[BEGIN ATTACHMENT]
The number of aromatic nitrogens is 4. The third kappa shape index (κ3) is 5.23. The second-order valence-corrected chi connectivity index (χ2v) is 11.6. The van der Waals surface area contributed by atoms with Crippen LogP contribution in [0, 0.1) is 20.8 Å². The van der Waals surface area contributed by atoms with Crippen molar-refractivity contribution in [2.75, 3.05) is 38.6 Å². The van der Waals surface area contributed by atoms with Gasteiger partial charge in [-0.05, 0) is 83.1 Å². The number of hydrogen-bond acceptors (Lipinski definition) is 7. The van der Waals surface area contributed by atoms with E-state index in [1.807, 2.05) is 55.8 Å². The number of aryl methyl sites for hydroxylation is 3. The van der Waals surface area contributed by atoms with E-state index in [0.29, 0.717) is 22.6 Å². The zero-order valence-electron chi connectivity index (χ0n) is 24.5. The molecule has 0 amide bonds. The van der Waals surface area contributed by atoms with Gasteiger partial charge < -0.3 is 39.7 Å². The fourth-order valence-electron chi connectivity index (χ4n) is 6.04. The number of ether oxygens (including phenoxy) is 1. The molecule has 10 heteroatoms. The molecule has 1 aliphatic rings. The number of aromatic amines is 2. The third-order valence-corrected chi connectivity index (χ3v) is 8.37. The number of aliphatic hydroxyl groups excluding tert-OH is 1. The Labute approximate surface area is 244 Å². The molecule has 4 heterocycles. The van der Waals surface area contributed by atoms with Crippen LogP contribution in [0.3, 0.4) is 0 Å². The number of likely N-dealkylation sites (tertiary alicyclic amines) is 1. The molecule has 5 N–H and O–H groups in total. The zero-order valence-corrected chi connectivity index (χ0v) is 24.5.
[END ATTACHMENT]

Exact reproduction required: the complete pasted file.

The number of aromatic nitrogens is 4. The third kappa shape index (κ3) is 5.23. The second-order valence-corrected chi connectivity index (χ2v) is 11.6. The van der Waals surface area contributed by atoms with Crippen LogP contribution in [0, 0.1) is 20.8 Å². The van der Waals surface area contributed by atoms with Crippen molar-refractivity contribution in [2.75, 3.05) is 38.6 Å². The van der Waals surface area contributed by atoms with Gasteiger partial charge in [-0.05, 0) is 83.1 Å². The number of hydrogen-bond acceptors (Lipinski definition) is 7. The van der Waals surface area contributed by atoms with E-state index in [1.807, 2.05) is 55.8 Å². The number of aryl methyl sites for hydroxylation is 3. The van der Waals surface area contributed by atoms with E-state index in [0.29, 0.717) is 22.6 Å². The zero-order valence-electron chi connectivity index (χ0n) is 24.5. The molecule has 0 amide bonds. The van der Waals surface area contributed by atoms with Gasteiger partial charge < -0.3 is 39.7 Å². The fourth-order valence-electron chi connectivity index (χ4n) is 6.04. The number of ether oxygens (including phenoxy) is 1. The molecule has 10 heteroatoms. The molecule has 1 aliphatic rings. The number of aromatic amines is 2. The third-order valence-corrected chi connectivity index (χ3v) is 8.37. The number of aliphatic hydroxyl groups excluding tert-OH is 1. The Labute approximate surface area is 244 Å². The molecule has 4 heterocycles. The van der Waals surface area contributed by atoms with Crippen LogP contribution in [0.3, 0.4) is 0 Å². The number of likely N-dealkylation sites (tertiary alicyclic amines) is 1. The molecule has 5 N–H and O–H groups in total. The zero-order valence-corrected chi connectivity index (χ0v) is 24.5.